5. - MisterJayEm - Friday, Jan 28, 22 @ 11:12 am:

    “unless the adults in the room and those who believe in following the science prevail”

    Every adult following the science understands that unless we change our energy consumption from fossil fuels to renewable sources, this planet will become uninhabitable within our children’s lifetimes.

    – MrJM

  6. - Cool Papa Bell - Friday, Jan 28, 22 @ 11:48 am:

    =prevent rural sprawl of solar projects. Projects under 5 MW may be compatible for rural locations, but taking more and more prime farmland out of production=

    (I’m all for rooftop solar)

    Don’t forget that we take about 1/3 of farm land dedicated to corn in Illinois to produce ethanol. That’s about 3.6 million acres. If we even could turn all those acres into solar farms the energy return would be far greater than using corn alcohol to mix at 10% into the nations fuel supply. Soybeans are next - Biodiesel and all. Then comes “next gen” fuels, think drop in replacements for Jet-A made from soybeans.

    There are lots of acres in Illinois growing two crops that do pretty much two things, feed animals or feed transportation. Some of that land is going to be used to “feed” electrons to homes soon.

  7. - sulla - Friday, Jan 28, 22 @ 11:50 am:

    “And we certainly don’t need wasted money for “PR” for solar in a state that still can’t provide for the real needs of people with disabilities.”

    Let’s talk money, then. I’m taking a utility-scale solar project forward for permits in my county next month that is going to generate $5 million in new local property taxes over the life of the project. That’s new money going into schools, roads, police, fire and libraries. This project is not requesting a single dime in local incentives.

    The landowners leasing their ground to this project are going to receive three times the current cash rent for ag use and that revenue is going to be there for them regardless of drought, flood or hail.

    Renewable energy investment is a godsend for rural communities that lack the workforce and infrastructure to compete for industrial development projects. Its an important avenue to generate significant new property tax increment for population-declining rural communities.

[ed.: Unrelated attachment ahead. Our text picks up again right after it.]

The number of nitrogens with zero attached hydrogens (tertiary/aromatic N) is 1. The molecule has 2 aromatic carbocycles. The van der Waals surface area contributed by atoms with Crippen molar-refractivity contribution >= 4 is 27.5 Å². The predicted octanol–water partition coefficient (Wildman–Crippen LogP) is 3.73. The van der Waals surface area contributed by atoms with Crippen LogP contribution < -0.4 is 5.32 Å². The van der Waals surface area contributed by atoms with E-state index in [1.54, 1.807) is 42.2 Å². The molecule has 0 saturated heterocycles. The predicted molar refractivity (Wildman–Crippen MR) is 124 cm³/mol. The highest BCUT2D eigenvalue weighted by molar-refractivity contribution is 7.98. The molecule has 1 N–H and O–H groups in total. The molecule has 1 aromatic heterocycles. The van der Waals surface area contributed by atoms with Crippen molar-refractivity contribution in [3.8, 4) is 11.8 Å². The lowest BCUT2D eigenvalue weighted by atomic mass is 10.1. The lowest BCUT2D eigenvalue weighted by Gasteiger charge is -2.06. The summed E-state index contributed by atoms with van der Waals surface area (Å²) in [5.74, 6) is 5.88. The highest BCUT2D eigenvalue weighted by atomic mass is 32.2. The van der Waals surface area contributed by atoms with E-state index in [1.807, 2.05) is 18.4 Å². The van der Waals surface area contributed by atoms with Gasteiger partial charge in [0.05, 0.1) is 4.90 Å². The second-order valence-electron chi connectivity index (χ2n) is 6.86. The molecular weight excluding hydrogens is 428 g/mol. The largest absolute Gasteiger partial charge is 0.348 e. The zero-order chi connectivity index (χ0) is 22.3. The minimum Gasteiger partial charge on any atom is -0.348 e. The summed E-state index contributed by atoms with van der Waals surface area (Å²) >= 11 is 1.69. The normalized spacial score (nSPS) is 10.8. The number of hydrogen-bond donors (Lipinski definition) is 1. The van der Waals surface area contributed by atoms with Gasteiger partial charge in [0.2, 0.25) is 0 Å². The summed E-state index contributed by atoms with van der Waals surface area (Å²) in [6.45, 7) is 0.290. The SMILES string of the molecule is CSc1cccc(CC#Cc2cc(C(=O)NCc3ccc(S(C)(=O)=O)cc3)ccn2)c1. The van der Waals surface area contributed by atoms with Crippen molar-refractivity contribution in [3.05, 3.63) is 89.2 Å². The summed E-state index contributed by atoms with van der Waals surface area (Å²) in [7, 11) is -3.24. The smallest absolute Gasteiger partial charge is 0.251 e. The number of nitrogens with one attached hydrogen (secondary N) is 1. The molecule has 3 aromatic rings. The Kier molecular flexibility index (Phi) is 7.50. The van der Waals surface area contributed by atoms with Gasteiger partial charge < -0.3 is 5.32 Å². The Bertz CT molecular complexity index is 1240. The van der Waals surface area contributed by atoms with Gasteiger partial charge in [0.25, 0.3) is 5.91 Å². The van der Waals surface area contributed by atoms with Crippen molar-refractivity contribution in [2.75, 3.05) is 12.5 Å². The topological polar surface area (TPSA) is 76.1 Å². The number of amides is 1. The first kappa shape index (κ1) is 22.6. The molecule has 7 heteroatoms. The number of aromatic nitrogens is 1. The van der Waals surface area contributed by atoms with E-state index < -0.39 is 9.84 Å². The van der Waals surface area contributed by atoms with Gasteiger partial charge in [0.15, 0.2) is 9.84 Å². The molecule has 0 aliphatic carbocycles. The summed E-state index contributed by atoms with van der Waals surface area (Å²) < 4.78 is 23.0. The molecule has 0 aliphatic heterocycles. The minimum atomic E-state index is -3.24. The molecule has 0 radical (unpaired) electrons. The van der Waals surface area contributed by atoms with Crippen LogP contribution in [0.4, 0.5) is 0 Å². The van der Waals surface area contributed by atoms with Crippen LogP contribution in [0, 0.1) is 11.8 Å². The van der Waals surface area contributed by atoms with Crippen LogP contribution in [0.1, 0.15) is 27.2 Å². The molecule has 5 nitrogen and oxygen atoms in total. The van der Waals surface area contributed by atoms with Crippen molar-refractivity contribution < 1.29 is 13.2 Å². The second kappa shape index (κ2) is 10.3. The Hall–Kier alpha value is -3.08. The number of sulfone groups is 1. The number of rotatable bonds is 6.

8. - Lt Guv - Friday, Jan 28, 22 @ 12:03 pm:

    Why, why, why do some always equate a policy initiative to an “all or nothing” proposition? That’s not how most things work. It’s not how a transition to renewables has or will work. Do better.

  9. - Excitable Boy - Friday, Jan 28, 22 @ 12:40 pm:

    - Unfortunately science fiction central planing coming from the Democratics in Springfield. -

    Jesus even the mention of an alternative energy source really triggers you nutters. Maybe stick to watching hallmark movies and let the actual adults focus on such scary things as energy policy.

  10. - Blue Dog - Friday, Jan 28, 22 @ 1:30 pm:

    Then United States has a done a tremendous job of shrinking its carbon footprint over the last decade. I am convinced we will continue to do so. 100% renewable is not realistic. BTW, did anyone read Xi comments last week regarding this topic? And India is just as bad.

  11. - DuPage - Friday, Jan 28, 22 @ 2:54 pm:

    The power companies in California want to be paid extra by people who get rooftop solar. Much of the power companies profit comes from a transportation fee per KW for delivering the electricity. A rooftop solar system = less money to the power companies. They want $8.00 per KW per month. That would be $80 per month on a typical 10KW system. An extra $80 per month on the electric bill could negate any cost savings to the homeowners, instead lining the pockets of the power companies’ stockholders.
    In Illinois, I expect Comed will try to do the same. The governor and legislature should pass a bill to prevent this from occurring here.

  12. - Arsenal - Friday, Jan 28, 22 @ 3:11 pm:

    ==100% renewable is not realistic.==

    Depends on the time frame, I think.

  13. - Excitable Boy - Friday, Jan 28, 22 @ 4:03 pm:

    - 100% renewable is not realistic -

    Climate effects aside, given the laws of physics it will have to be eventually.

Sorry, comments for this post are now closed.